What Can We Do?

Photo by Lucia on Unsplash

Although there are laws like the Bawal Bastos Law of 2017 that protect women from unwanted sexual advances, it’s not enough. The SWS survey also found that, out of those women who experienced public sexual harassment, half of them did nothing about the incident; 20 percent didn’t act out of fear. Without the proper implementation and enforcement of it, more are going to keep getting their own stupid bus stories. 

I wanted to share other women’s experiences – something like a round table similar to the girls in “Sex Education.” But then I realized that 1) their stories aren’t mine to ask and tell; and 2) listing other women’s stories wouldn’t really do much because the women who do read it would just see it as another casualty of being out in the public. 

As I was brainstorming for this, I glanced at my younger sister and realized just how common sexual harassment was that many of us have become numb to it. She’s mentioned in the past that she doesn’t like wearing shorts or sleeveless tops in public because she gets catcalled by tricycle drivers in our village (she’s 16). I asked her about it again, and she says she would just wear earphones so that she can avoid hearing them.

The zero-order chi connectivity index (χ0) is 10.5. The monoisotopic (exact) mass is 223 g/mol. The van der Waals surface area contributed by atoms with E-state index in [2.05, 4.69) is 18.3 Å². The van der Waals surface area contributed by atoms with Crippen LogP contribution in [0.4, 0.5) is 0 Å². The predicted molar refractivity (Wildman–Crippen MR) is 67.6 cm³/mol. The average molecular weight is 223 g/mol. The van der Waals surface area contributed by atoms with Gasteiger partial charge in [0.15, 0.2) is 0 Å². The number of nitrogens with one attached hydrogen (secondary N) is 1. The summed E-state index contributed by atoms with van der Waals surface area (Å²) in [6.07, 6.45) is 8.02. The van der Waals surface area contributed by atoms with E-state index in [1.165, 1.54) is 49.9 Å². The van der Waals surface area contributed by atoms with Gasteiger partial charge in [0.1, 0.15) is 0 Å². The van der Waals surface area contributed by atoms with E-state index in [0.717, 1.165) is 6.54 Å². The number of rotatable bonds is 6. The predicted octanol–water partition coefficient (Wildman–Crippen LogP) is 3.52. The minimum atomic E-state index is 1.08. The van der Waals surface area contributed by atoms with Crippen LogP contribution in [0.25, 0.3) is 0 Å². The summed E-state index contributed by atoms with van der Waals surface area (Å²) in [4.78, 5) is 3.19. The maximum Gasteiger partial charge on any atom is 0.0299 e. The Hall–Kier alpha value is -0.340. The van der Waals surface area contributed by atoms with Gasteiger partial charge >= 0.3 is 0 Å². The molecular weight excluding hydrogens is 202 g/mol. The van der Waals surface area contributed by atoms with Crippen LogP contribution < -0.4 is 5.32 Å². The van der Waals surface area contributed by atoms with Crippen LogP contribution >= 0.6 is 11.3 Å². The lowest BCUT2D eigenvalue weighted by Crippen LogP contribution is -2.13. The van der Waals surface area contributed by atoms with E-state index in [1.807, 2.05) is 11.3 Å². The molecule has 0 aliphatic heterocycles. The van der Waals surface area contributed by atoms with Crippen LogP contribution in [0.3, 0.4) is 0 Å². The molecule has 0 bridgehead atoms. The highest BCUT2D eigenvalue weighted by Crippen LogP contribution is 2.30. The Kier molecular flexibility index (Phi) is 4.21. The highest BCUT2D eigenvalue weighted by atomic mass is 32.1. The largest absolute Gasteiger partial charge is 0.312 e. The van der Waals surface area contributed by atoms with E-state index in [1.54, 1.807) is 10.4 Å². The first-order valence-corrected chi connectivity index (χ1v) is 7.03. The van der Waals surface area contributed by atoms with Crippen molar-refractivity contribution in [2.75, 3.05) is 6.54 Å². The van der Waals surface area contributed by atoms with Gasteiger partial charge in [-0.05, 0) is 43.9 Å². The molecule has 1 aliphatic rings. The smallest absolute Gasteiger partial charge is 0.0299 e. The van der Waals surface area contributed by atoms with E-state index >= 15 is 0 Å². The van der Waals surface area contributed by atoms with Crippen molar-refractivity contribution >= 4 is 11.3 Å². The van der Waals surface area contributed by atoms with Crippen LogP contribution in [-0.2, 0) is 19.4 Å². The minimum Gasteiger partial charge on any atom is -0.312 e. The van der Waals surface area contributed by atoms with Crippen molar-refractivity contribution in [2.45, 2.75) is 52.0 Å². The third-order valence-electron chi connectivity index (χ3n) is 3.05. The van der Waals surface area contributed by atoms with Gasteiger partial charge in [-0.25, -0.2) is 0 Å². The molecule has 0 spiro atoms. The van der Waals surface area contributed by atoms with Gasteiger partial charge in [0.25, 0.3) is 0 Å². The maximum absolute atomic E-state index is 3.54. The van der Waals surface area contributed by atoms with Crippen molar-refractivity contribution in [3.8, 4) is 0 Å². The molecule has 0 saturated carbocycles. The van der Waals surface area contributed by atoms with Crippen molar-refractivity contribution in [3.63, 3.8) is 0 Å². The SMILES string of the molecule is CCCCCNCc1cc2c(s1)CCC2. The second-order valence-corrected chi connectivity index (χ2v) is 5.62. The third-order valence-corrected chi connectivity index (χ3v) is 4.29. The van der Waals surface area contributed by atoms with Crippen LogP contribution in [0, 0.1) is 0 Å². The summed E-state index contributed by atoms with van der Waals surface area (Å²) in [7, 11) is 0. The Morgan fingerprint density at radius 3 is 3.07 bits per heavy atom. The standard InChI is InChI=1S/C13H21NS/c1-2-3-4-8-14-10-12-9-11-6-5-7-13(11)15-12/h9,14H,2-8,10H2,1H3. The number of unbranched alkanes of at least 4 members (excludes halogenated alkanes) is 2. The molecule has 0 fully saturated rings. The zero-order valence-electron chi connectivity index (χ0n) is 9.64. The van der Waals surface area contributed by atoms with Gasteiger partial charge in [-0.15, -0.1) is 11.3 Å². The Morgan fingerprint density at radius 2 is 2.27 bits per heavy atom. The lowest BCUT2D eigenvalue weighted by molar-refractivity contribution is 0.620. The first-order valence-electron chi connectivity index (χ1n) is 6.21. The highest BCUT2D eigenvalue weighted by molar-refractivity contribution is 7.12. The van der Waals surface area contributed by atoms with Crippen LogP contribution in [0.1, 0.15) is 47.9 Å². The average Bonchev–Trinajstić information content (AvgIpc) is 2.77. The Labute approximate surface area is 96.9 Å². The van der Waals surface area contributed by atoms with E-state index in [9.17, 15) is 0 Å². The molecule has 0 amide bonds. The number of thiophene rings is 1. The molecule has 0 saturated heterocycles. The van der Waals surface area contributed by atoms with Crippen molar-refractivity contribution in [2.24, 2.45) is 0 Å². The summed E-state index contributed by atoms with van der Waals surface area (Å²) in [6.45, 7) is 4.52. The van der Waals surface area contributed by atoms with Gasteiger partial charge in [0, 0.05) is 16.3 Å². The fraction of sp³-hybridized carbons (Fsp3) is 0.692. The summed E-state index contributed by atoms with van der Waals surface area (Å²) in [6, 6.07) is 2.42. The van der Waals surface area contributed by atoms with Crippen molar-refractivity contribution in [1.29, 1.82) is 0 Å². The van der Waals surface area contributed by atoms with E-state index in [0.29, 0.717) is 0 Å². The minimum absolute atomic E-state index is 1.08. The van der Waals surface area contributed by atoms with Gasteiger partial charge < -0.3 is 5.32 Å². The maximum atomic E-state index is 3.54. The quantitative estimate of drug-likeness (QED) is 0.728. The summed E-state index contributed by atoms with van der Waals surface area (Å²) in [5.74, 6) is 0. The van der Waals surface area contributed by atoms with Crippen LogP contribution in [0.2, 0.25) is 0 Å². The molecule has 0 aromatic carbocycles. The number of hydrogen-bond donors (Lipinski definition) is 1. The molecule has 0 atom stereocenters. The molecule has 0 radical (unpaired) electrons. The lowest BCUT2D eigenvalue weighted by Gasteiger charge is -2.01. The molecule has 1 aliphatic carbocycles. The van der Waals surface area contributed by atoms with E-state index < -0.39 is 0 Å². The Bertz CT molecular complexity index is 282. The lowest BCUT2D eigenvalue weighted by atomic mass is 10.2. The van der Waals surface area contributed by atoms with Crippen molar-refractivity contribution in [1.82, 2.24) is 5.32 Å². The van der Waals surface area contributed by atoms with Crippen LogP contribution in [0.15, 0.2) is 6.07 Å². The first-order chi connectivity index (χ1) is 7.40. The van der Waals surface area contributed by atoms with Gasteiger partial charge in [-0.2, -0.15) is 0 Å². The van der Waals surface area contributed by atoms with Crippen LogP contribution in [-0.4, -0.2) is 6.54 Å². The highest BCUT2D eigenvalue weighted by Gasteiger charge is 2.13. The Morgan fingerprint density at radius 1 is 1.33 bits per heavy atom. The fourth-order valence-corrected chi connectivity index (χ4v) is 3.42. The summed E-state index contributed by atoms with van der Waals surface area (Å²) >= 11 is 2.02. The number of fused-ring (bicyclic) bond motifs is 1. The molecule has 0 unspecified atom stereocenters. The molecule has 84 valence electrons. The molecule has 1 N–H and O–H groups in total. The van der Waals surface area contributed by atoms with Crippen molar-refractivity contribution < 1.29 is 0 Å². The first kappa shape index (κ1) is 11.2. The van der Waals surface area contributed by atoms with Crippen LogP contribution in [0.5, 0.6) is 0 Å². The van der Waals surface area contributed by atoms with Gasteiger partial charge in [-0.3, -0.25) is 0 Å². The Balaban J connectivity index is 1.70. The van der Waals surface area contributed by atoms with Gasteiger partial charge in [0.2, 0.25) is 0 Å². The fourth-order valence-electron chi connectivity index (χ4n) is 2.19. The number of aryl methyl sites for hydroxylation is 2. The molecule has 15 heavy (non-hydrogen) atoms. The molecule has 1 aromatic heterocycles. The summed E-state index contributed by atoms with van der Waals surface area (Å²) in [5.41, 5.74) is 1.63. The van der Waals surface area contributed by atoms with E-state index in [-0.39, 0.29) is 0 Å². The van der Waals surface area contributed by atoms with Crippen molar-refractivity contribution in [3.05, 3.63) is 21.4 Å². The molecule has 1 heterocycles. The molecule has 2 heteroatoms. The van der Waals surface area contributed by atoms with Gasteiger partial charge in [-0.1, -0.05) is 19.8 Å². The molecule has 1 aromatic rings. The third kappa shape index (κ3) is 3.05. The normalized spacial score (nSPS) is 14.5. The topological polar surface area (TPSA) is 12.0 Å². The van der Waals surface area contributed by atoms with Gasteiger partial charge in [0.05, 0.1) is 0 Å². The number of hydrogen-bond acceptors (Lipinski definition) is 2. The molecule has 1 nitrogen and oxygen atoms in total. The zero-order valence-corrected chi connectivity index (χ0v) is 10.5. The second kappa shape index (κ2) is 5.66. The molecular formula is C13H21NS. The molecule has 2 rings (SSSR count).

It’s infuriating that my underaged sister has to experience being stared at by middle-aged men who should be arrested for their behavior. It’s even more infuriating that society has forced her to believe that she should adjust and block out their comments rather than correct those at fault. And even if we do report it, what are the chances that something will be done?

It’s not easy being a woman; many of us still can’t feel safe in public. But we shouldn’t be numb toward sexual harassment and let it pass. Because although some Filipinas can be strong and not let the incident faze them, there’s a number of Filipinas who are too scared to get on a bus.